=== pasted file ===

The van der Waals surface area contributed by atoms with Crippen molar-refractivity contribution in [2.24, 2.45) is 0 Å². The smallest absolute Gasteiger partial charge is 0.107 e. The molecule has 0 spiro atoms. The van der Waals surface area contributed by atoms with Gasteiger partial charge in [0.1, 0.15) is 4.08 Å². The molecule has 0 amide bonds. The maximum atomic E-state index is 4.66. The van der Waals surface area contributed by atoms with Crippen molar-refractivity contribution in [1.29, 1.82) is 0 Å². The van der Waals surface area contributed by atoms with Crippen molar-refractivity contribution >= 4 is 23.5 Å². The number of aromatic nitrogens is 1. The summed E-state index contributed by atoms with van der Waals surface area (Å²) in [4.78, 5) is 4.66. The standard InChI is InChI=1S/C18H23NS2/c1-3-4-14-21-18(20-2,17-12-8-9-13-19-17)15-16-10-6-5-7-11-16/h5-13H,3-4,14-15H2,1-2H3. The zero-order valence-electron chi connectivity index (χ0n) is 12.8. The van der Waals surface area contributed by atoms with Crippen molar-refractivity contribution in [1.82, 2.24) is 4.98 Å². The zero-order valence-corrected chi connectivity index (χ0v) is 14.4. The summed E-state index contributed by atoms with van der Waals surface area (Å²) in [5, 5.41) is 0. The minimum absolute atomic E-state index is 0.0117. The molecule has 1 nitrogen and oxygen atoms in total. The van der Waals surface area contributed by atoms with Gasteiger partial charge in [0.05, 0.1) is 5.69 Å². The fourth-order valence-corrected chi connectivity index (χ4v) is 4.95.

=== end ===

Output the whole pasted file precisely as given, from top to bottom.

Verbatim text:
The van der Waals surface area contributed by atoms with Crippen molar-refractivity contribution in [2.24, 2.45) is 0 Å². The smallest absolute Gasteiger partial charge is 0.107 e. The molecule has 0 spiro atoms. The van der Waals surface area contributed by atoms with Gasteiger partial charge in [0.1, 0.15) is 4.08 Å². The molecule has 0 amide bonds. The maximum atomic E-state index is 4.66. The van der Waals surface area contributed by atoms with Crippen molar-refractivity contribution in [1.29, 1.82) is 0 Å². The van der Waals surface area contributed by atoms with Crippen molar-refractivity contribution >= 4 is 23.5 Å². The number of aromatic nitrogens is 1. The summed E-state index contributed by atoms with van der Waals surface area (Å²) in [4.78, 5) is 4.66. The standard InChI is InChI=1S/C18H23NS2/c1-3-4-14-21-18(20-2,17-12-8-9-13-19-17)15-16-10-6-5-7-11-16/h5-13H,3-4,14-15H2,1-2H3. The zero-order valence-electron chi connectivity index (χ0n) is 12.8. The van der Waals surface area contributed by atoms with Crippen molar-refractivity contribution in [1.82, 2.24) is 4.98 Å². The zero-order valence-corrected chi connectivity index (χ0v) is 14.4. The summed E-state index contributed by atoms with van der Waals surface area (Å²) in [5, 5.41) is 0. The minimum absolute atomic E-state index is 0.0117. The molecule has 1 nitrogen and oxygen atoms in total. The van der Waals surface area contributed by atoms with Gasteiger partial charge in [0.05, 0.1) is 5.69 Å². The fourth-order valence-corrected chi connectivity index (χ4v) is 4.95.